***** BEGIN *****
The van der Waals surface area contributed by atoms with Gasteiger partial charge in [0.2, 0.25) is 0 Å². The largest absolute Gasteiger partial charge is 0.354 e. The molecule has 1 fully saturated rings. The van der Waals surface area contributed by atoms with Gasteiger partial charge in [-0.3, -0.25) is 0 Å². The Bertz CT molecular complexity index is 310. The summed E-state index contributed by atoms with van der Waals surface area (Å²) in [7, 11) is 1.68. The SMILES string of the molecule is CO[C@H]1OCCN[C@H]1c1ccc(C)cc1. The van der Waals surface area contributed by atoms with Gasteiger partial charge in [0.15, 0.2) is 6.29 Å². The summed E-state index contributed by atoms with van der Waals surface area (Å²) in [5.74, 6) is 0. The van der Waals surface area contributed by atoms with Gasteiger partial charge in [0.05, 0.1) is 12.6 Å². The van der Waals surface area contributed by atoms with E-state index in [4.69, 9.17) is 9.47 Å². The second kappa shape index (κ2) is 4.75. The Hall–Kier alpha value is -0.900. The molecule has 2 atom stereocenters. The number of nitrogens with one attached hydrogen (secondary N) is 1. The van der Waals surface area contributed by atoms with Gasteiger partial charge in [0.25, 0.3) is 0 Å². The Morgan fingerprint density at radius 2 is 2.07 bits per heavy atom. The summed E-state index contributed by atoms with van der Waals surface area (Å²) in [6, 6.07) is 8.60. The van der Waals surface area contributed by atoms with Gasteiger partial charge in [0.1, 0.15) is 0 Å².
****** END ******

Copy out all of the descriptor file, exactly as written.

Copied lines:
The van der Waals surface area contributed by atoms with Gasteiger partial charge in [0.2, 0.25) is 0 Å². The largest absolute Gasteiger partial charge is 0.354 e. The molecule has 1 fully saturated rings. The van der Waals surface area contributed by atoms with Gasteiger partial charge in [-0.3, -0.25) is 0 Å². The Bertz CT molecular complexity index is 310. The summed E-state index contributed by atoms with van der Waals surface area (Å²) in [7, 11) is 1.68. The SMILES string of the molecule is CO[C@H]1OCCN[C@H]1c1ccc(C)cc1. The van der Waals surface area contributed by atoms with Gasteiger partial charge in [0.15, 0.2) is 6.29 Å². The summed E-state index contributed by atoms with van der Waals surface area (Å²) in [5.74, 6) is 0. The van der Waals surface area contributed by atoms with Gasteiger partial charge in [0.05, 0.1) is 12.6 Å². The van der Waals surface area contributed by atoms with E-state index in [4.69, 9.17) is 9.47 Å². The second kappa shape index (κ2) is 4.75. The Hall–Kier alpha value is -0.900. The molecule has 2 atom stereocenters. The number of nitrogens with one attached hydrogen (secondary N) is 1. The van der Waals surface area contributed by atoms with Gasteiger partial charge in [0.25, 0.3) is 0 Å². The Morgan fingerprint density at radius 2 is 2.07 bits per heavy atom. The summed E-state index contributed by atoms with van der Waals surface area (Å²) in [6, 6.07) is 8.60. The van der Waals surface area contributed by atoms with Gasteiger partial charge in [0.1, 0.15) is 0 Å².